It might seem like the Elton John biopic Rocketman is an extension of last year's craze of music films (Bohemian Rhapsody, A Star Is Born), but it has a different feel than those movies.
Directed by Dexter Fletcher (who finished Bohemian Rhapsody after the original director Bryan Singer was fired), Rocketman is essentially a surrealist Broadway jukebox musical about John's rise to fame and his struggle with addiction. The film also addresses the difficulties John had as a homosexual in a world full of discrimination against gay men. His mother (Bryce Dallas Howard) tells him he'll never be "loved properly".
Rocketman strives for a more dreamlike quality that most biopics, exemplified by one scene where John (Taron Egerton) and his audience start levitating. Scenes regularly stop so the cast can break into one of John's hit songs. All of this is different from Rhapsody, where Queen only sang when they were on stage or in the studio.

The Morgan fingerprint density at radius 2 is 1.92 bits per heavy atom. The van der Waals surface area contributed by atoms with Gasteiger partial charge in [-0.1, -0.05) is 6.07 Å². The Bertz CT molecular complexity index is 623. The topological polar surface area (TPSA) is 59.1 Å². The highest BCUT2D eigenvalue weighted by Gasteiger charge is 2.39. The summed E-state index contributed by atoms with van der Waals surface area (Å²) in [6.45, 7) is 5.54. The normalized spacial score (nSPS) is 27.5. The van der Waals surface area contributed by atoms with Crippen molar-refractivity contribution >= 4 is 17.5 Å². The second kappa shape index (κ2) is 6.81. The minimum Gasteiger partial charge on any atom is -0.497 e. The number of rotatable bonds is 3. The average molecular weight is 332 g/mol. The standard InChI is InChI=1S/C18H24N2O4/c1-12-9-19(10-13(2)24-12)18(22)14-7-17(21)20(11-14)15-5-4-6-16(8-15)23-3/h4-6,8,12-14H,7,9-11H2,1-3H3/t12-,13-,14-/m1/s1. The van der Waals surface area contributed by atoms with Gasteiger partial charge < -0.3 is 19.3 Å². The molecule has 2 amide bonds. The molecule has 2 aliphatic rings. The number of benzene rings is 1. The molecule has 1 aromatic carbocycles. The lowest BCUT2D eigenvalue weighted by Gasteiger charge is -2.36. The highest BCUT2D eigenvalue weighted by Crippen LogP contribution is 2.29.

While people who dislike John's music or musicals in general would of course be advised to stay away, those who are fans of the genre will find stuff to like here, starting with Egerton's performance in the lead. The film (written by Lee Hall) also provides interesting commentary on the way all biopics lie/distort the truth. The framing device features John narrating his story to an Alcoholics Anonymous meeting. He'll say one thing and the flashbacks will often contradict him.
We've seen plenty of traditional musical biopics like Ray, Walk the Line, etc., so it's nice to see Rocketman at least try to do something a little different.